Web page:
As we get set for the North American open, Retail Sales in the US for the month of January just hit the wires, decreasing by 0.4% from the prior month.   Expectations had been for a flat reading for the headline figure, with the core reading not looking too much better coming in with no change from December, worse than the 0.1% increase that had been forecast.   The rough start to 2014 for the American consumer is pressuring equity futures lower this morning, with the S&P currently telegraphing a sub-10pt open when the bell rings.   The weakness in equity futures had followed from the negative performance in global equities and the yen strength that plunged USDJPY south of 102, but the soft retail sales numbers has accelerated the quest for safe-haven assets this morning.   Despite the risk-off feel, the DXY is struggling this morning, hurt by both the EUR short-squeeze and the disappointing economic figures, dropping over 0.5% before the opening bell.

North of the 49th  parallel, the New Housing Price Index in Canada for December was also released, showing a 0.1% increase on a m/o/m basis into the end of the year, in-line with the median analyst estimate.   As one of the main lynchpins of economic performance in Canada, the housing market is forecast to lose some steam over the course of 2014, forcing some other areas of the economy to pick up the slack.   The challenge for Canada will be whether the heavy-lifting can be successfully transitioned from the overleveraged domestic consumer to external demand for commodities and manufacturing – without the housing market deflating before some of the excess slack in the system can be absorbed.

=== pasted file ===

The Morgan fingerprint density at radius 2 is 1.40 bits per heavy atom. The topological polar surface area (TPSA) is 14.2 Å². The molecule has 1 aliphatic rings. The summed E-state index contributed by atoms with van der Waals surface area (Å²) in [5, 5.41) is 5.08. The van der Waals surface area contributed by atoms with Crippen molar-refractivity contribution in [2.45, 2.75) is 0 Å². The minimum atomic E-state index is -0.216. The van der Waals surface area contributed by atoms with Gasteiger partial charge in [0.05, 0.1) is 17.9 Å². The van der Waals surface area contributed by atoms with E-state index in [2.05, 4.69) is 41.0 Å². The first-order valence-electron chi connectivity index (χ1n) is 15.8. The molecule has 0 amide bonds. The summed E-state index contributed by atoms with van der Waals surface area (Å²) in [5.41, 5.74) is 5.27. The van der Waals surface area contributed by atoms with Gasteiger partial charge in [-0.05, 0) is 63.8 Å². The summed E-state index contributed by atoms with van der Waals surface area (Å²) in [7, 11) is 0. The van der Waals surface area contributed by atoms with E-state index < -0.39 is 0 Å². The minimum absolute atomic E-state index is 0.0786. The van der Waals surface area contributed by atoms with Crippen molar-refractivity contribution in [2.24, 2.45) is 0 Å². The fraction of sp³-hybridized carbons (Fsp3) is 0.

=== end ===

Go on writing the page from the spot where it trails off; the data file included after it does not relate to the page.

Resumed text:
While there are some who feel the Bank of Canada might look to stoke asset prices by slashing rates from their current levels, we feel this would be a misguided policy step at this point, especially considering the Canadian housing market is one of the most overvalued market in the world by historical standards; the relative value of home prices to rents is 88% higher than the historical average, while the measure of home prices to income is 32% higher than the historical average.   Even though the BoC has noted that there are issues with their historical models for predicting the size of boost to the economy from a falling Canadian dollar (turning out to be less of an influence than it has in the past) we still feel the policy course favoured by the central bank is talks down the Loonie rather than cutting rates, hoping that a weaker CAD will stimulate foreign export demand.   The Loonie is slightly weaker against the big dollar this morning, although USDCAD has failed to move too far north of the 1.1000 handle.   There is a good amount of congestion being built just below the 1.1000 level on the charts for USDCAD, which if broken would open up for an attack of the lower daily Bollinger Band and the 50% fib retracement level from the January rally, an area in the low-1.09s.   That being said, the technical indicators are starting to move back into neutral territory from the recently oversold levels, indicating that the longer the 1.1000 barrier is defended, the sapping of downward momentum makes it more likely the pair begins another leg higher.

Further reading:

GBP/USD reaches new multi-year high on weak US data

US Retail Sales disappoint and fall – USD extends sell off